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Medway councillors DISMAYED at ‘Uber Files’, but feel licence rejection stance has been vindicated

The Medway Labour and Co-operative Group have expressed their dismay at the ‘Uber Files’ scandal engulfing the private hire and political arena, which exposed unethical business practices including Greyballing, kill switches, and questionable lobbying methods.

The comments come after more than 124,000 confidential Uber documents were leaked to the Guardian and other news outlets including BBC Panorama, which have demonstrated the full extent of Uber’s global lobbying powers and more locally its efforts to twist regulation in London.

The documents confirmed many of the things noted in the taxi trade about its aggressive tactics, since it first entered the market over a decade ago.

The leaked files show how the company exerted influence over UK government ministers and advisers, including George Osborne, Sajid Javid and Matt Hancock, in off the book meetings, and hired close personal friends like Rachel Whetstone and Lynton Crosby to help them gain access to the top levels of the Cameron Government, ultimately preventing the then Mayor of London, Boris Johnson, from clamping down on Uber and its damaging operating model.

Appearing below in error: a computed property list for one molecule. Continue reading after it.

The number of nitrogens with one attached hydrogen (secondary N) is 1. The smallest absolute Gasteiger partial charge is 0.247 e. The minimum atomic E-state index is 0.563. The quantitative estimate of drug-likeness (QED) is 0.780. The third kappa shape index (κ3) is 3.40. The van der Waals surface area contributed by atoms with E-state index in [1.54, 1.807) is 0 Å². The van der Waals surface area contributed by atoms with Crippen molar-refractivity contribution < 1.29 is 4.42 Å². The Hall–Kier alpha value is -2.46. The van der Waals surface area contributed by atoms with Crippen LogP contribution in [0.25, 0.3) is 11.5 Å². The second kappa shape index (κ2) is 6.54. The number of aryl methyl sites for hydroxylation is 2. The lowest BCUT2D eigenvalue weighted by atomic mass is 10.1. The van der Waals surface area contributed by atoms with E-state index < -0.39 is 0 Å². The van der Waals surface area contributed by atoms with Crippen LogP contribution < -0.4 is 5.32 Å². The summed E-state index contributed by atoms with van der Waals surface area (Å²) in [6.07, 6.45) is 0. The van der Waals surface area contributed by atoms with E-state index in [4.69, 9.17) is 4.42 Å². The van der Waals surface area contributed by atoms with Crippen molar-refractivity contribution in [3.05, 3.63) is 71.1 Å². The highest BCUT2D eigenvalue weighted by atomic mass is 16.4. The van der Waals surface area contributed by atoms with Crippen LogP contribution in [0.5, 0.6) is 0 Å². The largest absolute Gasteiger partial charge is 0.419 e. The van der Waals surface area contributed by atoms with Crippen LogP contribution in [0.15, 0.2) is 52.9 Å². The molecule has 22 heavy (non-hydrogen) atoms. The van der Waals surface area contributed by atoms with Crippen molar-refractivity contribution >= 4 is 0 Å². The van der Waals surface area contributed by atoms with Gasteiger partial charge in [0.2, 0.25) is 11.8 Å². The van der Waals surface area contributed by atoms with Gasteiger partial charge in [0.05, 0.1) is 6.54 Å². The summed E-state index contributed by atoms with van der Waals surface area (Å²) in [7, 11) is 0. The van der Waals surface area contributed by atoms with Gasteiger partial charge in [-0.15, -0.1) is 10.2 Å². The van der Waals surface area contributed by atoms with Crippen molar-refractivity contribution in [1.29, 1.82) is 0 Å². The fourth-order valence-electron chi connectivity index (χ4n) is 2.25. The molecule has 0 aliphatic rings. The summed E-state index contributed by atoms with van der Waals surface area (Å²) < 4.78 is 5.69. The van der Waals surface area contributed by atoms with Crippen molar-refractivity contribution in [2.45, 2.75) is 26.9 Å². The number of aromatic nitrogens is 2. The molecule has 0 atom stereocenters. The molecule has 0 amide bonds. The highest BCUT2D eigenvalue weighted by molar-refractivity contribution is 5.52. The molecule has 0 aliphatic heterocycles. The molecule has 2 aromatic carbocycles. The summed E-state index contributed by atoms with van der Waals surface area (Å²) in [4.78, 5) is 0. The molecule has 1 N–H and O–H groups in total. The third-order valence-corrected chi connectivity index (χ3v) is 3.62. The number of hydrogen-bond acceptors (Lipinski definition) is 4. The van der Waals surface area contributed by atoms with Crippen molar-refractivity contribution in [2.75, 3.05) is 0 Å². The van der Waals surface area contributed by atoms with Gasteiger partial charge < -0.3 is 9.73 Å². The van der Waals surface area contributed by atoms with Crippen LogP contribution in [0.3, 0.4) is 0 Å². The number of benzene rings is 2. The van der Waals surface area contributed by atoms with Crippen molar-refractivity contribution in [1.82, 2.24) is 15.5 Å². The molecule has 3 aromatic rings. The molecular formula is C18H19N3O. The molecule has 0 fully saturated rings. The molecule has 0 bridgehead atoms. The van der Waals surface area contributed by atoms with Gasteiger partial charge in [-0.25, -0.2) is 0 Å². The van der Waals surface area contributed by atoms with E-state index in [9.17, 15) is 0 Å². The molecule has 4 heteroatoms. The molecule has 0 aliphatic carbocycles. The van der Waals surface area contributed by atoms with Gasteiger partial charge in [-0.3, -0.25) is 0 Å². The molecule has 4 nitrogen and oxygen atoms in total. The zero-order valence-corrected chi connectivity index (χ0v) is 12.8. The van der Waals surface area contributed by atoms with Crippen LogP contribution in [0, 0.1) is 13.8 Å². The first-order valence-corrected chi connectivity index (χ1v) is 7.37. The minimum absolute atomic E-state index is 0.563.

Cllr Dan McDonald, Medway Labour and Co-operative Group Spokesperson For Licensing, said: “This week’s revelations about the unethical practices of Uber unfortunately do not come as a surprise. By using a motion at Full Council in 2019 and other various mechanisms, our Group has consistently highlighted the importance of protecting our honest local taxi industry from a company whose practices quite frankly are an affront to the values of decency and fairness. We’re sure this week’s news will only strengthen the resolve of our community to support our local taxi drivers.”

Cllr Harinder Mahil, Medway Labour and Co-operative Group Spokesperson For Employment Matters, said: “Firms like Uber hide behind technology, often not well understood by legislators, and use it to disguise sharp business practices and shambolic working conditions.

“As a Council we took the right decision in 2019 to commit ourselves to fair and equal operating conditions for all operators, and not just bend them for a slick PR operation and a fancy app.

“Unfortunately, this news comes as no surprise for those who have been calling for action for several years now.”

In 2019 Medway Council passed a motion to challenge Uber's legality to operate in the area.

Hundreds of taxi drivers watched during a public meeting held at St George's Centre, Chatham. The motion, which was suggested by councillor Dan McDonald, was agreed by both sides of the chamber following a council-funded legal investigation into whether the firm was legally or illegally operating within the Medway licensing area.


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